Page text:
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Newsletter from April 2022

Topics: Remote Sensing Solution ASM-Spotter Receives UNESCO Award | New Case Study on NLP Language Models and Pets | What can OpenAI Codex do? | Ethics in ML projects

Dear dida friend,

after winning the "Microsoft AI for Earth Award" in 2020, our remote sensing solution ASMSpotter has now also been recognised by UNESCO's International Research Centre for Artificial Intelligence as one of ten outstanding AI solutions for achieving the Sustainable Development Goals "Responsible Consumption and Production" and "Living on Land". Developed together with our partner Levin Sources, ASMSpotter helps to detect informal mining areas in the Amazon rainforest in order to make mining more sustainable. Recently, our software has also been used by the Guyana Ministry of Natural Resources. For more information, see the Guyana Project Sheet. You can try out the tool on our ASMSpotter demo page. The technical basics of the ASMSpotter were already explained in November in our webinar "ML for Remote Sensing: Analysing Satellite Data Automatically". For more practical tips in this context, we refer you to our new blog article "The best (Python) tools for remote sensing".

We can also report on exciting new client projects in the field of NLP and ML-based language models. The company felmo helps pet lovers to find the right treatment for their pets via a website and to book a veterinary home visit directly. Using machine learning and NLP, we support felmo in automatically deriving the corresponding symptoms, diseases and desired treatments from an entered appointment reason. More details in our felmo pet case study.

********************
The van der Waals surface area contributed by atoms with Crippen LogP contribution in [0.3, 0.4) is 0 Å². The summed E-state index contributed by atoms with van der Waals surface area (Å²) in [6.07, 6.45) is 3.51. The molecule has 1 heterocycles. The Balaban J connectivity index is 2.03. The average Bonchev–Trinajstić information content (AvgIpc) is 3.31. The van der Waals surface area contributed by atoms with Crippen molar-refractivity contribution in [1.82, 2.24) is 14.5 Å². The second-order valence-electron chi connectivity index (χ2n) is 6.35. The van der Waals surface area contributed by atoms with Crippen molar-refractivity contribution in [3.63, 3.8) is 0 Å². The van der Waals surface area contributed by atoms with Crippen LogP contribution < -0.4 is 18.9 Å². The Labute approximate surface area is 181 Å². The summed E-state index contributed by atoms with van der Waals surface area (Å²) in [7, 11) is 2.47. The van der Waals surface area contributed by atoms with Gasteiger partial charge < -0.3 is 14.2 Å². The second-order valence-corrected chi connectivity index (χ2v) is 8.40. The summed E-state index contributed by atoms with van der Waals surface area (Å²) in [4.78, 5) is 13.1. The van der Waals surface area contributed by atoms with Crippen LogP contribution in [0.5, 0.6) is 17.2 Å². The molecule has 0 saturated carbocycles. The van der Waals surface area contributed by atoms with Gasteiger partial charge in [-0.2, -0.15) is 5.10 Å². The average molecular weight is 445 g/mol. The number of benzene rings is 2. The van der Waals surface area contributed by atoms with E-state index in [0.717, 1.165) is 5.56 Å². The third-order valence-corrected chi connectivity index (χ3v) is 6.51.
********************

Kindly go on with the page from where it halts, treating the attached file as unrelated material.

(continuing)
How search can be improved by ML-based language models can also be tried out very practically in our new FAQ demo. For example, if you maintain FAQs for your customers, you can copy these question-answer pairs into our demo and then try asking certain questions in different ways. The language model should manage the semantic matching to the correct FAQ pair despite completely different word choices.

One particular language model is OpenAI Codex, which has caused quite a stir with its ability to generate the appropriate source code in different programming languages from the natural language description of a computer application. Our new blog article "OpenAI Codex: Why the revolution is still missing" explains why human programmers are still around.

Anyone who wants to introduce AI and especially machine learning applications can no longer avoid the topic of ethics. Our new blog article "Ethics in Natural Language Processing" clearly presents the ethical challenges that can arise, for example, from biases in the training data of the large language models described above. As always, we look forward to your feedback and any topic requests for next time. We are planning our next newsletter for the end of Q2.

With kind regards
Philipp & Lorenz

P.S.: Should you ever have more specific machine learning interests, we would be happy to offer you and your technical colleagues an exchange in which we can discuss ML content relevant to you in detail. Please feel free to contact us.